&EPUB ⇹ The First Urban Christians: The Social World of the Apostle Paul ⇮ Ebook or Kindle ePUB free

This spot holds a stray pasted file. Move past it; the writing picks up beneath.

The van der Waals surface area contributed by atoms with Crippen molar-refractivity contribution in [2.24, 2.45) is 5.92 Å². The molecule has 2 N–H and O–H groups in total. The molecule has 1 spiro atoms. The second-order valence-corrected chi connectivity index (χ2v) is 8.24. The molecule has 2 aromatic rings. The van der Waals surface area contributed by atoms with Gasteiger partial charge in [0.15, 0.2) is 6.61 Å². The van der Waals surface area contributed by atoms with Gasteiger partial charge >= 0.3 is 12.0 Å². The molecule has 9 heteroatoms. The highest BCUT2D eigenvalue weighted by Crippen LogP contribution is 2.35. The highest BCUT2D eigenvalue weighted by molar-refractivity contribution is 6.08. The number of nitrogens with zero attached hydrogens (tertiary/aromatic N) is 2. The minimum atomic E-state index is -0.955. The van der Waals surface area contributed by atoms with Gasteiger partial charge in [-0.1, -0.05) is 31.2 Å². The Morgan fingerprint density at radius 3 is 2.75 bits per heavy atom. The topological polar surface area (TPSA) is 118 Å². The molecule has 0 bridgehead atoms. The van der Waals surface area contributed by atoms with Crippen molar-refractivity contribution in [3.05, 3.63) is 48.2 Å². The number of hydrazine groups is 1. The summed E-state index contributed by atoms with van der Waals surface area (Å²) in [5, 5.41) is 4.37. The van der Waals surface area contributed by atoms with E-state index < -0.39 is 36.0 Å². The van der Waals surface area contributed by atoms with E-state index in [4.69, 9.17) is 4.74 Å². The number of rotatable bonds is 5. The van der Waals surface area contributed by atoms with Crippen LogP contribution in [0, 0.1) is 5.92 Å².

Really interesting, full of lots of information Presented as a thesis, tough, not a book you would just volunteer to read. I m not a theologian and so not really qualified to judge the literary value of the content some reviewers dispute Meeks assertions of authorship for some of the epistles, or lack of treatment of some relevant material and I can see why they might be concerned that he extrapolates too far from scanty material I have no idea However I found a great deal of this book extremely interesting and thought provoking It set the scene for me of the early church Yes a lot of it was technical disc I m not a theologian and so not really qualified to judge the literary value of the content some reviewers dispute Meeks assertions of authorship for some of the epistles, or lack of treatment of some relevant material and I can see why they might be concerned that he extrapolates too far from scanty material I have no idea However I found a great deal of this book extremely interesting and thought provoking It set the scene for me of the early church Yes a lot of it was technical discussions of the translations were simply beyond me But when the author tried hard to make it accessible, I thought he succeeded very well Its refreshing to read about every day life, and how many problems there must have been Paul must have been a strong willed even stroppy apostle, full of the Spirit but humanly exasperated at times.Can t give it 4 stars simply because it was hard going at times, but a very interesting read In the 1950 s there was a TV program called You Were There which re created historical events Meeks book is a You Were There experience Using sociological concepts the author gives a bird s eye view of the church in Roman cities and how they survived, interacted with their neighbours, differed from the Jerusalem James led church and how the Pauline theology evolved ultimately dominating the Roman Empire.The book is academic with hundred of footnotes and an excellent biography. Awesome book It is early 80 s So it doesn t seem that novel now, but it was a turning point in Pauline and biblical scholarship as he was one of the pioneers of the social critical approach It is a must read for anybody reading Paul.I was particularly fascinated his first chapter about urban life at the time. This was a ground breaking work in biblical sociology by one of the field s pioneers Thought provoking I started this book as part of my study of a Biblical sense of community Meeks writes to an audience of scholars yet is understandable to anyone who reads above a 7th grade reading level His scholarly insights help us understand the culture surrounding and within the early churches established by Paul in Urban Centers. Great quick read about the evidence from Pauline letters about what sort of communities Paul was in the business of forming their self understanding, social mobility, social class, etc. &EPUB ⇠ The First Urban Christians: The Social World of the Apostle Paul ↯ What was it like to be an ordinary Christian in the beginning decades of the Roman Empire In this absorbing and authoritative book, Meeks analyzes the earliest extant documents of Christianity the letters of Paul to describe the tensions and the texture of life of the first urban Christians REVIEW AND CRITIQUE Meeks, Wayne A The First Urban Christians The Social World of the Apostle Paul New Haven Yale, 1983 In The First Urban Christians Meeks offered a ground breaking social history model of explaining the growth of the Pauline Christian movement, studying the sociological conditions urban lives, social classes, rituals and household conventions of the ordinary Pauline Christians in the Greco Roman environment The distinctive orientation of Meek s study is to describe th REVIEW AND CRITIQUE Meeks, Wayne A The First Urban Christians The Social World of the Apostle Paul New Haven Yale, 1983 In The First Urban Christians Meeks offered a ground breaking social history model of explaining the growth of the Pauline Christian movement, studying the sociological conditions urban lives, social classes, rituals and household conventions of the ordinary Pauline Christians in the Greco Roman environment The distinctive orientation of Meek s study is to describe the real life pattern of ordinary Christians instead of analyzing the vague ideas of culture and religion in the thoughts of the leaders and writers The picture of social history of the early Pauline Christians as reconstructed by Meek remains Hellenistic in orientation The resultant is not far from the common imagination of most interpreters of the Pauline writings the Pauline community is a very heterogeneous mixture of social statuses, typically meeting in household homes, using voluntary membership, having liturgy and rituals, etc The relatively peculiar suggestion of Meek is that he proposes the resolution of social status inconsistency as a way of explaining the extraordinary growth of the Pauline Christian movement Critiques Meek s work provides many interesting angles of probing the history of Pauline Christianity Though it is not directly treated in this work, the social aspect is indeed indispensable for our understanding of the broader context of Paul s life and theology On the other hand, Meek s ground breaking work has not rendered fruitful insights on our subject More researches are needed to make Meek s approach truly useful 1 The highly controversial issue of the relationship between social context and religious did not receive a full treatment in this work We need to use caution when somecomprehensive sociological paradigm e.g Marxism is introduced into the hermeneutic framework through the sociological angle 2 The available data suitable for sociological study of ancient history is very limited and often speculative We will need to be patient in awaitingarchaeological and anthropological data to become available for interesting sociological studies This book came highly rated, but honestly I found it a bit disappointing It s not simply that I don t share the author s opinions about the New Testament text, although that certainly contributed I happen to think Acts has actual historical value, and don t buy the notion that Ephesians, Colossians and the Pastorals are deutero Pauline Thus, I found much of Meeks analysis frustrating.Equally problematic is that in mutiple cases, Meeks made an assertion about Paul himself, and I could readi This book came highly rated, but honestly I found it a bit disappointing It s not simply that I don t share the author s opinions about the New Testament text, although that certainly contributed I happen to think Acts has actual historical value, and don t buy the notion that Ephesians, Colossians and the Pastorals are deutero Pauline Thus, I found much of Meeks analysis frustrating.Equally problematic is that in mutiple cases, Meeks made an assertion about Paul himself, and I could readily think of an instance in an uncontested Pauline letter that disproved the point including at times verses that elsewhere Meeks showed awareness of the text.Then too, I frankly found the writer a bit dry, which helps explain why it took me so long to come back and finish the book.All that said, Meeks knows his stuff and if you re willing to put up with the above, you ll probably find a good deal valuable in terms of how the various social realities of the time impinged upon the first century churches